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Identification and mapping of riverbed sediment facies in the Columbia River through integration of field observations and numerical simulations

Hou, Zhangshuan, Scheibe, Timothy D., Murray, Christopher J., Perkins, William A., Arntzen, Evan V., Ren, Huiying, Mackley, Robert D., Richmond, Marshall C.
Hydrological processes 2019 v.33 no.8 pp. 1245-1259
alluvium, aquifers, biogeochemistry, groundwater, hydrodynamics, mathematical models, rivers, stream channels, surface water, texture, Columbia River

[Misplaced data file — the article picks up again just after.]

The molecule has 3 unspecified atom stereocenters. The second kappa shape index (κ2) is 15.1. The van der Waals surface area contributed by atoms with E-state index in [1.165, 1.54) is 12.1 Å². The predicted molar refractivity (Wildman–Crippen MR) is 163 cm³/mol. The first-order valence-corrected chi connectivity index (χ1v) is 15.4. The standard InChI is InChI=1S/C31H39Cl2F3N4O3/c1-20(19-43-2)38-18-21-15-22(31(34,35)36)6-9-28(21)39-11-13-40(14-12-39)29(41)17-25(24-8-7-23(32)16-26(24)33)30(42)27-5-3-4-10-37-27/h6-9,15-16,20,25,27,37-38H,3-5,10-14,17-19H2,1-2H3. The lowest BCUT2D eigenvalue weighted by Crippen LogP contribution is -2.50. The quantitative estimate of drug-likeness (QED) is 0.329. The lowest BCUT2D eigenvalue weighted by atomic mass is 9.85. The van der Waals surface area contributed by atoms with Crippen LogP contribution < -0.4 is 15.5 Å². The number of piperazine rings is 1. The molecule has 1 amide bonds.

In the Hanford Reach of the Columbia River, a thin layer of recent alluvium overlies the sedimentary formations that comprise the unconfined groundwater aquifer. Experimental and modelling studies have demonstrated that this alluvial layer exerts significant control on the exchange of groundwater and surface water (hydrologic exchange flux), and is associated with elevated levels of biogeochemical activity. This layer is also observed to be strongly heterogeneous, and quantifying the spatial distribution of properties over the range of scales of interest is challenging. Facies are elements of a sediment classification scheme that groups complex geologic materials into a set of discrete classes according to distinguishing features. Facies classifications have been used as a framework for assigning heterogeneous material properties to grid cells of numerical models of flow and reactive transport in subsurface media. The usefulness of such an approach hinges on being able to relate facies to quantitative properties needed for flow and reactive transport modelling, and on being able to map facies over the domain of interest using readily available information. Although aquifer facies have been used in various modelling contexts, application of this concept to riverbed sediments is relatively new. Here, we describe an approach for categorizing and mapping recent alluvial (riverbed) sediments based on the integration of diverse observations with numerical simulations of river hydrodynamics. The facies have distinct distributions of sediment texture that correspond to variations in hydraulic properties, and therefore provide a useful framework for assigning heterogeneous properties in numerical simulations of hydrologic exchange flows and biogeochemical processes.